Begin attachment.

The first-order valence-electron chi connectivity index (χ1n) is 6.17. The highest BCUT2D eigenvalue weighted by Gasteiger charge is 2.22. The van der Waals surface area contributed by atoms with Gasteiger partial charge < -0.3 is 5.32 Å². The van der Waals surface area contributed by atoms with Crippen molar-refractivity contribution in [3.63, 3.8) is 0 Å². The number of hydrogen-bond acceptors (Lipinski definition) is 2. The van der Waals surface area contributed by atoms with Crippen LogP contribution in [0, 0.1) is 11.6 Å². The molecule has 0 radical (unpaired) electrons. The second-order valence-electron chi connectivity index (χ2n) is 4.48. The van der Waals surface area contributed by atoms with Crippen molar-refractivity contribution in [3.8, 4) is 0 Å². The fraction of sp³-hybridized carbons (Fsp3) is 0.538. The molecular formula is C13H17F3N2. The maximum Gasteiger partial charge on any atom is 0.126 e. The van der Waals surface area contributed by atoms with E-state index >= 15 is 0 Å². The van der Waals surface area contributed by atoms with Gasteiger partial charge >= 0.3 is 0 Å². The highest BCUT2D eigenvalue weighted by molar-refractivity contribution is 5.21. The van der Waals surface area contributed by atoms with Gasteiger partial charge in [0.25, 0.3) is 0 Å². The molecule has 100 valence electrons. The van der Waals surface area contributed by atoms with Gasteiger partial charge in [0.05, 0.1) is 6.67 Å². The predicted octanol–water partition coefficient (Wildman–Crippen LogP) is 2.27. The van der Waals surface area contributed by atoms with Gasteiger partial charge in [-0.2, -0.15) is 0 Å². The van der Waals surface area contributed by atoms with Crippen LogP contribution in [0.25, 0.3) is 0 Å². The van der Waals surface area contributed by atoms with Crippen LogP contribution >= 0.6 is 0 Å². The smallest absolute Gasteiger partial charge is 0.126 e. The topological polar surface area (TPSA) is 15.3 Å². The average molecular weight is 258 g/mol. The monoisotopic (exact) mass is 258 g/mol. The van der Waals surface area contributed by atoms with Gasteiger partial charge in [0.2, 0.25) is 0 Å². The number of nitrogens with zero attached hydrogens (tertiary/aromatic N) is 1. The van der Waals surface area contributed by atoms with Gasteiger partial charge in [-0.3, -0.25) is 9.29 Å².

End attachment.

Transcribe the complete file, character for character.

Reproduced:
The first-order valence-electron chi connectivity index (χ1n) is 6.17. The highest BCUT2D eigenvalue weighted by Gasteiger charge is 2.22. The van der Waals surface area contributed by atoms with Gasteiger partial charge < -0.3 is 5.32 Å². The van der Waals surface area contributed by atoms with Crippen molar-refractivity contribution in [3.63, 3.8) is 0 Å². The number of hydrogen-bond acceptors (Lipinski definition) is 2. The van der Waals surface area contributed by atoms with Crippen LogP contribution in [0, 0.1) is 11.6 Å². The molecule has 0 radical (unpaired) electrons. The second-order valence-electron chi connectivity index (χ2n) is 4.48. The van der Waals surface area contributed by atoms with Crippen molar-refractivity contribution in [3.8, 4) is 0 Å². The fraction of sp³-hybridized carbons (Fsp3) is 0.538. The molecular formula is C13H17F3N2. The maximum Gasteiger partial charge on any atom is 0.126 e. The van der Waals surface area contributed by atoms with E-state index >= 15 is 0 Å². The van der Waals surface area contributed by atoms with Gasteiger partial charge >= 0.3 is 0 Å². The highest BCUT2D eigenvalue weighted by molar-refractivity contribution is 5.21. The van der Waals surface area contributed by atoms with Gasteiger partial charge in [0.25, 0.3) is 0 Å². The molecule has 100 valence electrons. The van der Waals surface area contributed by atoms with Gasteiger partial charge in [0.05, 0.1) is 6.67 Å². The predicted octanol–water partition coefficient (Wildman–Crippen LogP) is 2.27. The van der Waals surface area contributed by atoms with Gasteiger partial charge in [-0.2, -0.15) is 0 Å². The van der Waals surface area contributed by atoms with Crippen LogP contribution in [0.25, 0.3) is 0 Å². The van der Waals surface area contributed by atoms with Crippen LogP contribution >= 0.6 is 0 Å². The smallest absolute Gasteiger partial charge is 0.126 e. The topological polar surface area (TPSA) is 15.3 Å². The average molecular weight is 258 g/mol. The monoisotopic (exact) mass is 258 g/mol. The van der Waals surface area contributed by atoms with Gasteiger partial charge in [0.2, 0.25) is 0 Å². The number of nitrogens with zero attached hydrogens (tertiary/aromatic N) is 1. The van der Waals surface area contributed by atoms with Gasteiger partial charge in [-0.3, -0.25) is 9.29 Å².